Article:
Tommy O’Donnell, the Irish rugby player on a mission to help children with arthritis

Tommy O'Donnell, iona walton, Irish Children’s Arthritis Network, arthritis digest

Irish sporting star, Tommy O’Donnell, is as determined off the rugby field as he is in the midst of the ruck. Patron of the Irish Children’s Arthritis Network (iCAN) for five years, Tommy successfully uses his platform to help the charity spread awareness of juvenile arthritis, create better support and reduce waiting times for essential services.

It all began when a friend suggested that Wendy Costello, chairperson and founder of iCAN, make contact with the Irish and Munster Rugby team player to see if he might be interested in getting involved. “Wendy has a lot of energy behind her and made a big impression on me,” Tommy explains. “We’re from the same town and I liked the idea of being able to make a significant difference to a local project.” Wendy founded iCAN after her daughter was diagnosed with juvenile arthritis aged three years old.

“When I first joined iCAN there was only one specialist in the area, so children had to wait a long time for appointments,” Tommy remembers. “Within five years we have created a network for parents and carers of children with arthritis, who support each other. As awareness of the condition has spread and access to treatment has improved. Eleven new posts are due to be filled by the end of the year and waiting times should then reduce.”

There is still more to do though. “There is lots on the agenda and I’m delighted that James Lowe from New Zealand who now plays for Leinster Rugby (and has rheumatoid arthritis) is getting involved too,” says Tommy. “We have a busy schedule of family days and events ahead of us and Wendy always has all sorts of exciting ideas in the pipeline.”

Health issues

Tommy O'DonnellAs a rugby player, Tommy is no stranger to pain himself. Just a few years ago his hip was dislocated in a World Cup warm up game after two players landed on his back. “Luckily for me there was no lasting damage and I recovered quickly in under eight weeks but the surgeon advised that I’m likely to experience arthritis in the joint in the future,” he reveals. “The rehabilitation process can be frustrating but we’re well supported by healthcare professionals.”

Tommy and his team are lucky to have guidance from nutritionist Emma Tester, who creates nutritional plans around what the club’s coaches are planning to do on a week-to-week basis. Emma ensures that players are eating and recovering well and works out which vitamins and supplements could be of benefit.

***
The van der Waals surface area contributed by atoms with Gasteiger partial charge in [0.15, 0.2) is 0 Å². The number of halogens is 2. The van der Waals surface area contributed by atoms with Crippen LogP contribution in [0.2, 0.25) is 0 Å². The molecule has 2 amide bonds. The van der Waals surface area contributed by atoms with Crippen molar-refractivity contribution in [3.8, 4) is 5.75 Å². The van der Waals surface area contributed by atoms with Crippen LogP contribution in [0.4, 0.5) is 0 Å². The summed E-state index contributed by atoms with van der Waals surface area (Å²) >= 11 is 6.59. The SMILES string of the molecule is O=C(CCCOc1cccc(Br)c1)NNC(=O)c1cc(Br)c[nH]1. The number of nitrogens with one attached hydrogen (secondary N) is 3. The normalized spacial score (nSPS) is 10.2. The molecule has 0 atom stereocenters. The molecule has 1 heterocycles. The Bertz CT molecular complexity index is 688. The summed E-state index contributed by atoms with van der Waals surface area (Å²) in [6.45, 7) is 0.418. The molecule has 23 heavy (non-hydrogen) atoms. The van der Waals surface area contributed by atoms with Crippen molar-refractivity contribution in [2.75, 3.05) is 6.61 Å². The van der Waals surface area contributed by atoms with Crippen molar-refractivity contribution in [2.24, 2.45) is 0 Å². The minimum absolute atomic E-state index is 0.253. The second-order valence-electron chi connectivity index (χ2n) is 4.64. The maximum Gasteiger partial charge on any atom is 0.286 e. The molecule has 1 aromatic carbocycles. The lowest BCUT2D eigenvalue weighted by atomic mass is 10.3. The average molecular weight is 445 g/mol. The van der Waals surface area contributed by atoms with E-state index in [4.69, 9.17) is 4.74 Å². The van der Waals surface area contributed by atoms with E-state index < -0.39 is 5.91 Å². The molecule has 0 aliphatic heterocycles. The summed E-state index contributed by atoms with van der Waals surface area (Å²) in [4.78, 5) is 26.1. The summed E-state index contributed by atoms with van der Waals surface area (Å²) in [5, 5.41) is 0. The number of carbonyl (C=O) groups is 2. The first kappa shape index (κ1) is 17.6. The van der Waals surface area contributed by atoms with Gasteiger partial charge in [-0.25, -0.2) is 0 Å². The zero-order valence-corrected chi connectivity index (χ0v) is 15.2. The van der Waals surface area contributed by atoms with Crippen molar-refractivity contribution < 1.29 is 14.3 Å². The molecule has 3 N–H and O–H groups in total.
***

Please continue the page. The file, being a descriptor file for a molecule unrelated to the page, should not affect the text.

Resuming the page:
“I know that to stay in good health I need to eat foods that reduce inflammation and avoid others that increase inflammation,” Tommy says. “I do allow myself to eat what I want too, however, as life’s for living after all. “Some supplements make a big difference to me. For example, a cherry extract after games improves my recovery time. Turmeric and curcumin reduce my levels of inflammation.”


A holistic approach to self-management of pain and injury is the name of the game for Tommy. “I try to avoid strong painkillers as much as possible. More than anything, they leave me feeling sluggish and less adept on the rugby field,” he explains. Tommy checks in with the team physiotherapist on a regular basis and religiously adheres to the prescribed exercises. “Stretching before and after definitely affects my levels of pain and injury,” he outlines. “Massage too has a positive impact, but I find it harder to find the time since I married and started a family.”

Having his own two young children has given Tommy a deeper perspective of what it must be like for parents and carers of children with arthritis. “As a parent I understand how helpless it can feel to see your child in pain,” he says. “We must continue to increase access to support and treatment facilities for the families that so badly need it.”

Click here for more information about the Irish Children’s Arthritis Network.

Interview was first published in 2020.

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